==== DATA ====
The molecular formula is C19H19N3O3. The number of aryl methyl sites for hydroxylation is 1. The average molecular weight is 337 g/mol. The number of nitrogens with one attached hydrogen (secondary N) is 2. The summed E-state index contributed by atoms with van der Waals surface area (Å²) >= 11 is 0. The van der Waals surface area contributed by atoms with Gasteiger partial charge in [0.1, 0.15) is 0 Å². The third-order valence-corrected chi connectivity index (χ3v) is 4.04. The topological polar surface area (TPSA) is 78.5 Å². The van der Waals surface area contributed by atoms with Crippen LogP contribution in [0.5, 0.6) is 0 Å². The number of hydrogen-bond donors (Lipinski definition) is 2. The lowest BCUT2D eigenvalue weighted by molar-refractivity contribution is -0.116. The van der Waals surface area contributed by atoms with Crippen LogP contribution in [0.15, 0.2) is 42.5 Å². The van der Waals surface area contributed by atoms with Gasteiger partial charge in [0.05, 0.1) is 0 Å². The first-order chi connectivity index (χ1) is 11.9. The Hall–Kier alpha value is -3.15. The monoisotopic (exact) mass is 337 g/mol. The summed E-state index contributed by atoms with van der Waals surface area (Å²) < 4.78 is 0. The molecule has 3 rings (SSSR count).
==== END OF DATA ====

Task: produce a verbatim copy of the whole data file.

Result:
The molecular formula is C19H19N3O3. The number of aryl methyl sites for hydroxylation is 1. The average molecular weight is 337 g/mol. The number of nitrogens with one attached hydrogen (secondary N) is 2. The summed E-state index contributed by atoms with van der Waals surface area (Å²) >= 11 is 0. The van der Waals surface area contributed by atoms with Gasteiger partial charge in [0.1, 0.15) is 0 Å². The third-order valence-corrected chi connectivity index (χ3v) is 4.04. The topological polar surface area (TPSA) is 78.5 Å². The van der Waals surface area contributed by atoms with Crippen LogP contribution in [0.5, 0.6) is 0 Å². The number of hydrogen-bond donors (Lipinski definition) is 2. The lowest BCUT2D eigenvalue weighted by molar-refractivity contribution is -0.116. The van der Waals surface area contributed by atoms with Crippen LogP contribution in [0.15, 0.2) is 42.5 Å². The van der Waals surface area contributed by atoms with Gasteiger partial charge in [0.05, 0.1) is 0 Å². The first-order chi connectivity index (χ1) is 11.9. The Hall–Kier alpha value is -3.15. The monoisotopic (exact) mass is 337 g/mol. The summed E-state index contributed by atoms with van der Waals surface area (Å²) < 4.78 is 0. The molecule has 3 rings (SSSR count).